Ans. Barter system was used in ancient times for the exchange goods. It was a system where one commodity, product or some goods was exchanged for another. For instance, if a person has 1 kg of sugar and he wants to have 1 kg of jaggery in exchange for that, he can exchange the same if there is someone who is willing to exchange jaggery for sugar. This process was called a commodity for commodity exchange. Further, it was replaced by the monetary system. Double coincidence is where trader in the market are willing to exchange goods. In other words, it means that one trader wants what another trade is offering in the market and vice versa. Double coincidence of wants is essential because it facilitates the exchange of goods and thus the exchange of goods will occur.

Que 7. Why is modern currency accepted as a medium of exchange without any use of its own ? Point out the reasons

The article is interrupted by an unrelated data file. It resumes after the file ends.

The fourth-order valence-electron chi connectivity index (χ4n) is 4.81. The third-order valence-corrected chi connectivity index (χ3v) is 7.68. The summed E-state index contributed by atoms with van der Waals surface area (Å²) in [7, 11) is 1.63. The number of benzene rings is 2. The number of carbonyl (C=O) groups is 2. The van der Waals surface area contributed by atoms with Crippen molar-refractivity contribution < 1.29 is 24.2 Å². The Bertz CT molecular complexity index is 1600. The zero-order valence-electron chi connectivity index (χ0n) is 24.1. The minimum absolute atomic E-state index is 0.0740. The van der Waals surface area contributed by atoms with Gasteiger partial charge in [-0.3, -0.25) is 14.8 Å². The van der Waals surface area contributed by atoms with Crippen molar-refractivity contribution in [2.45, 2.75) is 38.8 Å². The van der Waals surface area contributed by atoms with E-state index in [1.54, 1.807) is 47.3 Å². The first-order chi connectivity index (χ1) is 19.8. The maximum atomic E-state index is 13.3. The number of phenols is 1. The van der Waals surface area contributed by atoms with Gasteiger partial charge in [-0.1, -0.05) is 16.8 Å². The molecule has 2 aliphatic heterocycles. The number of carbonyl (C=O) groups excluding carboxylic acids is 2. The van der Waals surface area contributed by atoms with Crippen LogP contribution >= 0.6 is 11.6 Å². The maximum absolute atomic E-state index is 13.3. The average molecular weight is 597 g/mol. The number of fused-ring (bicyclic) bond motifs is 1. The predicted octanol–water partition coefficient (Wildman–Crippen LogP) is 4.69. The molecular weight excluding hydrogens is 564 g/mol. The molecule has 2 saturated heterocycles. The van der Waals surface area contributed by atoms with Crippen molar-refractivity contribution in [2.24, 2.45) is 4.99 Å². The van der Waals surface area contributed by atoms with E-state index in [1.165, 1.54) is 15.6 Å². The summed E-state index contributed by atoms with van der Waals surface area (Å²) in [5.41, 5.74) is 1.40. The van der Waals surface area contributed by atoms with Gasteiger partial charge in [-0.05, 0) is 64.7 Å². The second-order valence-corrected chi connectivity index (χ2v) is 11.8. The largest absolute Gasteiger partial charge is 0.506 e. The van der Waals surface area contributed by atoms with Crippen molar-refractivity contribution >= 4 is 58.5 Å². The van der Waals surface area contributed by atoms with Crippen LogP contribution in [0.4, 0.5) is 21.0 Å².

Ans. Modern currency is accepted as a medium of exchange without any use of its own because: 

(1) Modern currency is authorized by the government of a country. 

(2) In India, the Reserve Bank of India issues all currency notes on behalf of central Government. 

(3) No other individual or organization is allowed to issue currency. 

(4) The law legalises the use of rupee as a medium of payment that cannot be refused in settling transactions in India. 

(5) No individual in India can legally refuse a payment made in Rupees.

Que 8. Why should credit at reasonable rates from the banks and cooperatives be available for all ?